Stonewall Chamber honors community pillars
It was a family affair at the Stonewall Chamber of Commerce annual Membership Banquet on Monday at the Stonewall chamber building.
Chris Nevins, who is the Gillespie County Court at Law Judge, introduced his father, Norm Nevins, for the organization’s Golden Service award, which recognizes longtime service to the community.
Norm Nevins, who spent a career as an attorney, was clearly surprised as he thought he had been invited only to introduce his son as the next award winner.
“One thing I learned this evening is that the Stonewall Chamber is devious,” Norm Nevins said, laughing. “I was invited here to award the Outstanding Chamber Citizen. I must be a little slow.”
Norm Nevins was born in Michigan to farmers. He lost his father at the age of 4, but went on to help support his family, graduate from Michigan State University and join the U.S. Air Force. There, he met his wife, Sandra, during a “background check” from Sandra, a Fredericksburg native. They married in 1962.
Nevins attended University of Texas Law School and became a managing partner in one of the largest firms in Central Texas. He donated much time to charitable organizations and became chair of the San Antonio Livestock Show and Rodeo. He has served on many boards for Stonewall and Fredericksburg organizations.
“Your examples of how you live, how you work, your teaching, your selfless involvement and discernment in a Christlike manner is why you are being honored tonight,” the younger Nevins said introducing his father.
Norm Nevins then said of his son that he has a servant’s heart, serving pro bono cases for people who can’t afford legal representation.
Nevins said when his son joined his church, Holy Ghost Lutheran, he began teaching a class for high school students, then rose to lead the church council. His son also served on the Stonewall Chamber board and even became a member of the Stonewall Volunteer Fire Department.
“He actually went to College Station for fire training,” Nevins said of his son, also a UT Law School graduate. “Now that is volunteerism par excellent for a Longhorn.”
“His nickname growing up was ‘Slug’ and it’s difficult for me to call on ‘Judge Slug’ to come up here and receive the Outstanding Citizen award,” Nevins said.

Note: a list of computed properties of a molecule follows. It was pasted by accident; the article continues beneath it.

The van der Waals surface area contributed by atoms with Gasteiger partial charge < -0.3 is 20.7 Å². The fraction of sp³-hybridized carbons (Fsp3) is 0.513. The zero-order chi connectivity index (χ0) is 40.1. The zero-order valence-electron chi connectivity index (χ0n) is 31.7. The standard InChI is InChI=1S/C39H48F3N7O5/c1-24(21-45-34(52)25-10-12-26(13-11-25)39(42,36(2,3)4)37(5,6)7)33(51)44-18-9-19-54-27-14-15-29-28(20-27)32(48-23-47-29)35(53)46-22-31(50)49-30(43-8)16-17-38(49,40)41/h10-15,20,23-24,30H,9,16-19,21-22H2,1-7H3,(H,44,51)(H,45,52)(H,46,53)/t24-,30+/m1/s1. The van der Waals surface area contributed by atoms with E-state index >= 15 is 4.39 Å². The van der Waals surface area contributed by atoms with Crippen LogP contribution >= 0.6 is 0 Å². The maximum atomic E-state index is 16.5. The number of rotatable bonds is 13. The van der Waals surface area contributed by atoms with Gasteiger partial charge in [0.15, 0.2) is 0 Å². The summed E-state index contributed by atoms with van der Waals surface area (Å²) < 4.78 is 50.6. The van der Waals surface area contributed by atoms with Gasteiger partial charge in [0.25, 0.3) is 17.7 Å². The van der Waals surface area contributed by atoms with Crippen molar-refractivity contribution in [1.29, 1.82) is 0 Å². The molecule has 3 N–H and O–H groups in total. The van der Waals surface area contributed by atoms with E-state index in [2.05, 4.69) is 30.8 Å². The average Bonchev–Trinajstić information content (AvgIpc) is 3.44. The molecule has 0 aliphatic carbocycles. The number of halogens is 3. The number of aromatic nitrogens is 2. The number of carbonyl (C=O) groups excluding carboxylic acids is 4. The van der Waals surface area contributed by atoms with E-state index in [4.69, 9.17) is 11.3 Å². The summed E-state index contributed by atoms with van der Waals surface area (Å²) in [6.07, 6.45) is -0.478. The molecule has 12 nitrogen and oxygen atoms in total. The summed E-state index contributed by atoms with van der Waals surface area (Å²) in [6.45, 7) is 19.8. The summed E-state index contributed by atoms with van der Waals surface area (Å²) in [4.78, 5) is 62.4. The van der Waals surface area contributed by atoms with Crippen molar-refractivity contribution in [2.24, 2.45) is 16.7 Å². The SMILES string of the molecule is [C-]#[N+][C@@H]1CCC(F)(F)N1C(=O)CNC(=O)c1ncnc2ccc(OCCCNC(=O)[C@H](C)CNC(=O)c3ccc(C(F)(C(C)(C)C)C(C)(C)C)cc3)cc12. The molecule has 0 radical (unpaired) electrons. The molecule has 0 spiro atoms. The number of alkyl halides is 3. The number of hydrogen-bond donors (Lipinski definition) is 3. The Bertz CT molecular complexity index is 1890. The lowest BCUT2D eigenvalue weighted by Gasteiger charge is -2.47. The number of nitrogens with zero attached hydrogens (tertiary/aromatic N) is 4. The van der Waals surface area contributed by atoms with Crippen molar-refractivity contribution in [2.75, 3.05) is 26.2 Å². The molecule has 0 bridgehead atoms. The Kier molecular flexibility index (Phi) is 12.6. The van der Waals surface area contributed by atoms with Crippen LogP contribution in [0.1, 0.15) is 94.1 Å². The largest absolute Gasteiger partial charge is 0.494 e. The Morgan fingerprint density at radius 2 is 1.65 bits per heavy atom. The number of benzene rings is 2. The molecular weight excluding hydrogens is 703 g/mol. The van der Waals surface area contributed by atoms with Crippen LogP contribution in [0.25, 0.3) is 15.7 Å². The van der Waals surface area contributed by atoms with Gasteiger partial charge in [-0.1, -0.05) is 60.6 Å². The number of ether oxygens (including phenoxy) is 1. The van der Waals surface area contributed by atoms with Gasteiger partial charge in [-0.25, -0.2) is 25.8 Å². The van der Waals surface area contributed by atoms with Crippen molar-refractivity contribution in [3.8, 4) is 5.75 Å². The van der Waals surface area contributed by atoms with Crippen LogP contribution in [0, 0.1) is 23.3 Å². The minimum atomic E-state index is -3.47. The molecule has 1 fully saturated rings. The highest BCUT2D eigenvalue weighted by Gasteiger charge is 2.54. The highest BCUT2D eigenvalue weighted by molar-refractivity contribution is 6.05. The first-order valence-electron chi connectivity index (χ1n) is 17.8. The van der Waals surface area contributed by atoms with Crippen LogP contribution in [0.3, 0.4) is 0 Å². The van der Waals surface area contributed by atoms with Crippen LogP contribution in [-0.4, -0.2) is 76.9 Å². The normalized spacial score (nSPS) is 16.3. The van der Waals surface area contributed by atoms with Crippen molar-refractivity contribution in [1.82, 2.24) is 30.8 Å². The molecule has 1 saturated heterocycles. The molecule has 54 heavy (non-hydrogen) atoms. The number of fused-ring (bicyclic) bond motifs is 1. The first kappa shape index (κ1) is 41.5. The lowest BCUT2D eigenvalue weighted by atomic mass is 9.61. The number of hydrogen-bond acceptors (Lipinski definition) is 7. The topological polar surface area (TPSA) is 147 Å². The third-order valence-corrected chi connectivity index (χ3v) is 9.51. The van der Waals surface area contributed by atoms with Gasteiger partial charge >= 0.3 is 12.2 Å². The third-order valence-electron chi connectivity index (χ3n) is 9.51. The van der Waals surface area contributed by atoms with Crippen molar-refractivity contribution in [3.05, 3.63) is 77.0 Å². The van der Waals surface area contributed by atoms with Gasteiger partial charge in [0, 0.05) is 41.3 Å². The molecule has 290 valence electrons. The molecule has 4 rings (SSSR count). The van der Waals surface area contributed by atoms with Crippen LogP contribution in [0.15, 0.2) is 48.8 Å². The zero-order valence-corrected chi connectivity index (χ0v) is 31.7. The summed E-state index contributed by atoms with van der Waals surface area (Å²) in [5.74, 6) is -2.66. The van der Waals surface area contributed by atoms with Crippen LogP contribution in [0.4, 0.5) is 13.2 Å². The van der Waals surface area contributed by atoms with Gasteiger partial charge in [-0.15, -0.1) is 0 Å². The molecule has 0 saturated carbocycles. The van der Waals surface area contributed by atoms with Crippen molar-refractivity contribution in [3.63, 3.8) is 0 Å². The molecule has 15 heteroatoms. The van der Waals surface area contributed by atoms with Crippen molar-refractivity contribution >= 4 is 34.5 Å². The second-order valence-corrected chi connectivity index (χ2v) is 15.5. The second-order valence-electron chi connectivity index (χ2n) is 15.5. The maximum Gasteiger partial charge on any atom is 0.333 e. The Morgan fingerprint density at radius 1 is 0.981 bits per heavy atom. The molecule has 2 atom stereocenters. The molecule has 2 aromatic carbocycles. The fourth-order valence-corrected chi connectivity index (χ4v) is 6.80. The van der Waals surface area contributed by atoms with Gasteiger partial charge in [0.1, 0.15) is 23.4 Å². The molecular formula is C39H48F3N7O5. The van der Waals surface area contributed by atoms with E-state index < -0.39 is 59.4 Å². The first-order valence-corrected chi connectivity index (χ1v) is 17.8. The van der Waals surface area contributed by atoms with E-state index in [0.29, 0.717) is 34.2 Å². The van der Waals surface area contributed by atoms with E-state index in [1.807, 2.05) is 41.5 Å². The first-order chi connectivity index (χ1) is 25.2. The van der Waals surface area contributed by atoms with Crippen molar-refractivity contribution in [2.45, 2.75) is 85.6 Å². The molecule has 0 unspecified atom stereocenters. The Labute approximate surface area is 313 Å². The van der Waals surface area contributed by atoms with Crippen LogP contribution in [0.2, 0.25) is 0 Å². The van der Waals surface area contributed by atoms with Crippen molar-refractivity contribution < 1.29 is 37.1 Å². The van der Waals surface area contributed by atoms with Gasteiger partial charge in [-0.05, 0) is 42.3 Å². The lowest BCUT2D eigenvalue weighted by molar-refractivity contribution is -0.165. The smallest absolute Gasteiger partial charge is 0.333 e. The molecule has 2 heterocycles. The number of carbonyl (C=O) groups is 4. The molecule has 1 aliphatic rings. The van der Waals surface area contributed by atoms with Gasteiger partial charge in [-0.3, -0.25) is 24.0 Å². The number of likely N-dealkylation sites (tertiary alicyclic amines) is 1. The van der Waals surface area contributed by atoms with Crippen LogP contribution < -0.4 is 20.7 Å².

The two surprised award winners asked DeAnn Hampton to open Weinheimer and Son so they could “buy lottery tickets.”
Board member Kent Wahl outlined the chamber’s activities, including organizing a blood drive, performing highway beautification projects, volunteerism at Stonewall Elementary School, and hosting candidate forums. This year, the chamber also sponsored a New Year’s Eve dance for the first time.
Wahl said the chamber also awarded $11,500 in scholarships, bringing the five-year total to more than $50,000.
Wahl recognized the Stonewall Peach JAMboree queen and court members, who participated in more than 25 parades and events.
Stonewall’s Peach JAMboree Rodeo also was recognized by participants as one of the top 11 paying rodeos in Texas, and was voted the top outdoor rodeo in the state.
Wahl also said the chamber will sponsor improvements to its grounds in the coming year.
“Community is important. We need to be there for each other and we need to rejoice together and we need to weep together when necessary,” he said, paraphrasing his pastor. “In a community, a burden shared is divided and a joy shared is multiplied.”
Board member Cord Weinheimer introduced Dennis Smith, park superintendent at the Lyndon B. Johnson State Park and Historic Site.
Smith is a 23-year veteran of Texas Parks and Wildlife Department and has served at five different state parks.
Smith, who is completing his first year as superintendent, oversees the 15-staff-member, 717-acre state park.
Smith said his career began at 16 years of age where he got into trouble for driving his parents’ vehicle to work before he had a driver’s license. He later served as a park police officer and joked about coming full circle.
Smith said more than 800 people attended the 50th annual tree lighting at the park, a tradition started by the park’s namesake.
The leader touted the park’s walking trails, river access, swimming pool, visitor center, Sauer-Beckmann Farm, and other attractions, such as bison and Longhorn herds.
“We are applying for a ‘Dark Sky Park’ designation to host astronomy events,” Smith said. “We’re grateful for those helping us work on applying for that designation.”
Smith touted the passage of Proposition 5 in the last November election, a constitutional amendment that dedicates sporting goods state taxes fully to Texas parks. That stability will help leaders plan budgets, he said.
Smith said the additional revenue allowed non-managerial staff to get a small wage increase. He said staffing and turnover at state parks was difficult because of low, frozen wages.
He said improvements also included reservation systems and replacement of its old heating and air conditioning system.
Smith said some of his goals are to improve the park’s baseball field, bring the facilities into Americans with Disabilities Act compliance, as well as establish a “friends of the park” group to help with items, as modeled by Friends of Enchanted Rock and other area state parks.
Gold Orchards, run by the Gold family, was chosen as Business of the Year.
Gold Orchards has operated since 1940 and has fourth-generation family members working on the annual crop.
Accepting were Lawrence Gold, and his daughter and son-in-law, Luanna and Ricky Priess.
Chamber President Melissa Eckert introduced other board members as:
Arin Smith, vice president; Mindy Eckert, secretary; Deleyce Burg, treasurer; plus at-large members, Kade Burrow, Katelyn Duecker, Cole Eckert, Jason Englert, Charles Olfers, Donnie Reeh, Scott Schumpelt, Jacob Smith, Kent Wahl and Cord Weinheimer.
Kim Baethge serves as office administrator and James Petsch is grounds maintenance supervisor.